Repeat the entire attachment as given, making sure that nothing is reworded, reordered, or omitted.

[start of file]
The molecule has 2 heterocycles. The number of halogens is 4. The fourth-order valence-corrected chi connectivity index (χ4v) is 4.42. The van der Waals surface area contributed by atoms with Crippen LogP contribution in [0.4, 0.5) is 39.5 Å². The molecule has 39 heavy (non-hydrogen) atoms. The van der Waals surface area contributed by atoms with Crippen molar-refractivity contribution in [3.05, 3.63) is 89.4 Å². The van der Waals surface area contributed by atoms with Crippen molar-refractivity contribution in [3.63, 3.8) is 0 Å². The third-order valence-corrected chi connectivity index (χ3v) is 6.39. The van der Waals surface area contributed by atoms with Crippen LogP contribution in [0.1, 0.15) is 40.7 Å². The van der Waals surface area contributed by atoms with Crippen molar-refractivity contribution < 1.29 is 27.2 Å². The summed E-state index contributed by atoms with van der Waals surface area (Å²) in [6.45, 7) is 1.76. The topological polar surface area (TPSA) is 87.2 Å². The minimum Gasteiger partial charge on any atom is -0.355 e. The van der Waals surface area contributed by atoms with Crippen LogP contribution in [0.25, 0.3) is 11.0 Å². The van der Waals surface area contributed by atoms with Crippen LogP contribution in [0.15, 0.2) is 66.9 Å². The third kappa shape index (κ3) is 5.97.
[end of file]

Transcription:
The molecule has 2 heterocycles. The number of halogens is 4. The fourth-order valence-corrected chi connectivity index (χ4v) is 4.42. The van der Waals surface area contributed by atoms with Crippen LogP contribution in [0.4, 0.5) is 39.5 Å². The molecule has 39 heavy (non-hydrogen) atoms. The van der Waals surface area contributed by atoms with Crippen molar-refractivity contribution in [3.05, 3.63) is 89.4 Å². The van der Waals surface area contributed by atoms with Crippen molar-refractivity contribution in [3.63, 3.8) is 0 Å². The third-order valence-corrected chi connectivity index (χ3v) is 6.39. The van der Waals surface area contributed by atoms with Crippen LogP contribution in [0.1, 0.15) is 40.7 Å². The van der Waals surface area contributed by atoms with Crippen molar-refractivity contribution < 1.29 is 27.2 Å². The summed E-state index contributed by atoms with van der Waals surface area (Å²) in [6.45, 7) is 1.76. The topological polar surface area (TPSA) is 87.2 Å². The minimum Gasteiger partial charge on any atom is -0.355 e. The van der Waals surface area contributed by atoms with Crippen LogP contribution in [0.25, 0.3) is 11.0 Å². The van der Waals surface area contributed by atoms with Crippen LogP contribution in [0.15, 0.2) is 66.9 Å². The third kappa shape index (κ3) is 5.97.